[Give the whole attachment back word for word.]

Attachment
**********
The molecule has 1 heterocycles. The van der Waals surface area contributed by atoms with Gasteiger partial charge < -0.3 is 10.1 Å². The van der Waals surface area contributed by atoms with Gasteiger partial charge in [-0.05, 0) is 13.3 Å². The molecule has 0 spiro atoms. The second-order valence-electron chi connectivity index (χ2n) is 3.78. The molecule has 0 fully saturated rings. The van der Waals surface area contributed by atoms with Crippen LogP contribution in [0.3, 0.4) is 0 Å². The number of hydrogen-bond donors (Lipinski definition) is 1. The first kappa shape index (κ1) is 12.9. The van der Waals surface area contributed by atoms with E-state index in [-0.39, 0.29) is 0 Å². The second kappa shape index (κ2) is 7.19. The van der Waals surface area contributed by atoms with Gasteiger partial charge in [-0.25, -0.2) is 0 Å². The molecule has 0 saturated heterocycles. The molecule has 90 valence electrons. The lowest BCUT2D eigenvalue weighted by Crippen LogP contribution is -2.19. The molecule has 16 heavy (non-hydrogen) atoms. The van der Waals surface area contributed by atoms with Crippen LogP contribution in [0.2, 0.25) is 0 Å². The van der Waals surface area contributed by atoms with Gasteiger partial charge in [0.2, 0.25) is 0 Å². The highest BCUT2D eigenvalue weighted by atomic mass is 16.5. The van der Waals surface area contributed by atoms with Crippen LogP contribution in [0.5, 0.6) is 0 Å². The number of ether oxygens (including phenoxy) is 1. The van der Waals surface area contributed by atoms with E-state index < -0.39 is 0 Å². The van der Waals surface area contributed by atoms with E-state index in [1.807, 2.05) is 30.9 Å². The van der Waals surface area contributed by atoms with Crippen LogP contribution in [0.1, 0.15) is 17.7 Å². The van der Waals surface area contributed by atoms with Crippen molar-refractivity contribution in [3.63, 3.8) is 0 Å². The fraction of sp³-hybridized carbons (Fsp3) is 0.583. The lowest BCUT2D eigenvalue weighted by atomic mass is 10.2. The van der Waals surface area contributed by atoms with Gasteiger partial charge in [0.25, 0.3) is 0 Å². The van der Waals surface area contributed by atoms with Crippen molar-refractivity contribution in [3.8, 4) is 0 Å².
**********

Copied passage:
The molecule has 1 heterocycles. The van der Waals surface area contributed by atoms with Gasteiger partial charge < -0.3 is 10.1 Å². The van der Waals surface area contributed by atoms with Gasteiger partial charge in [-0.05, 0) is 13.3 Å². The molecule has 0 spiro atoms. The second-order valence-electron chi connectivity index (χ2n) is 3.78. The molecule has 0 fully saturated rings. The van der Waals surface area contributed by atoms with Crippen LogP contribution in [0.3, 0.4) is 0 Å². The number of hydrogen-bond donors (Lipinski definition) is 1. The first kappa shape index (κ1) is 12.9. The van der Waals surface area contributed by atoms with E-state index in [-0.39, 0.29) is 0 Å². The second kappa shape index (κ2) is 7.19. The van der Waals surface area contributed by atoms with Gasteiger partial charge in [-0.25, -0.2) is 0 Å². The molecule has 0 saturated heterocycles. The molecule has 90 valence electrons. The lowest BCUT2D eigenvalue weighted by Crippen LogP contribution is -2.19. The molecule has 16 heavy (non-hydrogen) atoms. The van der Waals surface area contributed by atoms with Crippen LogP contribution in [0.2, 0.25) is 0 Å². The van der Waals surface area contributed by atoms with Gasteiger partial charge in [0.2, 0.25) is 0 Å². The highest BCUT2D eigenvalue weighted by atomic mass is 16.5. The van der Waals surface area contributed by atoms with Crippen LogP contribution in [0.5, 0.6) is 0 Å². The number of ether oxygens (including phenoxy) is 1. The van der Waals surface area contributed by atoms with E-state index < -0.39 is 0 Å². The van der Waals surface area contributed by atoms with E-state index in [1.807, 2.05) is 30.9 Å². The van der Waals surface area contributed by atoms with Crippen LogP contribution in [0.1, 0.15) is 17.7 Å². The van der Waals surface area contributed by atoms with Crippen molar-refractivity contribution in [3.63, 3.8) is 0 Å². The fraction of sp³-hybridized carbons (Fsp3) is 0.583. The lowest BCUT2D eigenvalue weighted by atomic mass is 10.2. The van der Waals surface area contributed by atoms with Gasteiger partial charge in [0.25, 0.3) is 0 Å². The van der Waals surface area contributed by atoms with Crippen molar-refractivity contribution in [3.8, 4) is 0 Å².